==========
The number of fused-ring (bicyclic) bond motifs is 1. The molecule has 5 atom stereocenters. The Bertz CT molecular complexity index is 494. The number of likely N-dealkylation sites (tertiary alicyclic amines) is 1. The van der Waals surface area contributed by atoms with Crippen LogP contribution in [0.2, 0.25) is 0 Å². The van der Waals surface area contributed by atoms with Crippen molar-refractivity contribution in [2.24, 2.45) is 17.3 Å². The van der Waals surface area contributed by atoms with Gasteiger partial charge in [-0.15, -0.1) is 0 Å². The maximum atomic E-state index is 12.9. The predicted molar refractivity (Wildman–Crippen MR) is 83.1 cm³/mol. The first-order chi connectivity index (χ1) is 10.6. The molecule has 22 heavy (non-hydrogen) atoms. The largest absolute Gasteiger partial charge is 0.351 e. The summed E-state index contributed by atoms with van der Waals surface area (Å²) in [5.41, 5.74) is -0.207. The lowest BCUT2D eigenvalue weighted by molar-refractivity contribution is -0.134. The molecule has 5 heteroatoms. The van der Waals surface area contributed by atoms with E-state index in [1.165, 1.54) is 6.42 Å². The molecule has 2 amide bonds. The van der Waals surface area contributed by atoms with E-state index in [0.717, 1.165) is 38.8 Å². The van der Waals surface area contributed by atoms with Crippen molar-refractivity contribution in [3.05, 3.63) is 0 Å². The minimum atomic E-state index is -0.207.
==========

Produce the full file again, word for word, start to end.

The number of fused-ring (bicyclic) bond motifs is 1. The molecule has 5 atom stereocenters. The Bertz CT molecular complexity index is 494. The number of likely N-dealkylation sites (tertiary alicyclic amines) is 1. The van der Waals surface area contributed by atoms with Crippen LogP contribution in [0.2, 0.25) is 0 Å². The van der Waals surface area contributed by atoms with Crippen molar-refractivity contribution in [2.24, 2.45) is 17.3 Å². The van der Waals surface area contributed by atoms with Gasteiger partial charge in [-0.15, -0.1) is 0 Å². The maximum atomic E-state index is 12.9. The predicted molar refractivity (Wildman–Crippen MR) is 83.1 cm³/mol. The first-order chi connectivity index (χ1) is 10.6. The molecule has 22 heavy (non-hydrogen) atoms. The largest absolute Gasteiger partial charge is 0.351 e. The summed E-state index contributed by atoms with van der Waals surface area (Å²) in [5.41, 5.74) is -0.207. The lowest BCUT2D eigenvalue weighted by molar-refractivity contribution is -0.134. The molecule has 5 heteroatoms. The van der Waals surface area contributed by atoms with E-state index in [1.165, 1.54) is 6.42 Å². The molecule has 2 amide bonds. The van der Waals surface area contributed by atoms with E-state index in [0.717, 1.165) is 38.8 Å². The van der Waals surface area contributed by atoms with Crippen molar-refractivity contribution in [3.05, 3.63) is 0 Å². The minimum atomic E-state index is -0.207.